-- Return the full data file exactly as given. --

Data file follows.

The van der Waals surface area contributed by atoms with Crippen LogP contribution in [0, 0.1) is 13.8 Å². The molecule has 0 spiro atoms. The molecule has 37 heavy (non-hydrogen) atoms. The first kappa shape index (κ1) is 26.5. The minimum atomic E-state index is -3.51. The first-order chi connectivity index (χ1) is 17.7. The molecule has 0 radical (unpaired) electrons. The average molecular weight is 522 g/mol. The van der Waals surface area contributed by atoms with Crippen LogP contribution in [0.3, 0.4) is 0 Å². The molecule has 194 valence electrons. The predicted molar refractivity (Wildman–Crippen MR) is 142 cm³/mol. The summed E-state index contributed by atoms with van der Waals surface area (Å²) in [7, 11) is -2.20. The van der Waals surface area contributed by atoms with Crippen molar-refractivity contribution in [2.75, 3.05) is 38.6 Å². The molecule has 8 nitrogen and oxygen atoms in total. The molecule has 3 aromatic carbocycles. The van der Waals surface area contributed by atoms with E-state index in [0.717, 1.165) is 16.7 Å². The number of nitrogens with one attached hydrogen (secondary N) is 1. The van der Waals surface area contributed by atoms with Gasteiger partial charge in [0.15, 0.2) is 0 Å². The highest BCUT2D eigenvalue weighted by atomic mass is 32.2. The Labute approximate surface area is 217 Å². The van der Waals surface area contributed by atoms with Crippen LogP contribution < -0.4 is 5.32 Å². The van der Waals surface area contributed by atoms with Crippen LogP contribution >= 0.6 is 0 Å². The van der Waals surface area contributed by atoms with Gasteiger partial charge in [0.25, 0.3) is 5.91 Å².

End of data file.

The van der Waals surface area contributed by atoms with Crippen LogP contribution in [0, 0.1) is 13.8 Å². The molecule has 0 spiro atoms. The molecule has 37 heavy (non-hydrogen) atoms. The first kappa shape index (κ1) is 26.5. The minimum atomic E-state index is -3.51. The first-order chi connectivity index (χ1) is 17.7. The molecule has 0 radical (unpaired) electrons. The average molecular weight is 522 g/mol. The van der Waals surface area contributed by atoms with Crippen LogP contribution in [0.3, 0.4) is 0 Å². The molecule has 194 valence electrons. The predicted molar refractivity (Wildman–Crippen MR) is 142 cm³/mol. The summed E-state index contributed by atoms with van der Waals surface area (Å²) in [7, 11) is -2.20. The van der Waals surface area contributed by atoms with Crippen molar-refractivity contribution in [2.75, 3.05) is 38.6 Å². The molecule has 8 nitrogen and oxygen atoms in total. The molecule has 3 aromatic carbocycles. The van der Waals surface area contributed by atoms with E-state index in [0.717, 1.165) is 16.7 Å². The number of nitrogens with one attached hydrogen (secondary N) is 1. The van der Waals surface area contributed by atoms with Gasteiger partial charge in [0.15, 0.2) is 0 Å². The highest BCUT2D eigenvalue weighted by atomic mass is 32.2. The Labute approximate surface area is 217 Å². The van der Waals surface area contributed by atoms with Crippen LogP contribution < -0.4 is 5.32 Å². The van der Waals surface area contributed by atoms with Crippen LogP contribution >= 0.6 is 0 Å². The van der Waals surface area contributed by atoms with Gasteiger partial charge in [0.25, 0.3) is 5.91 Å².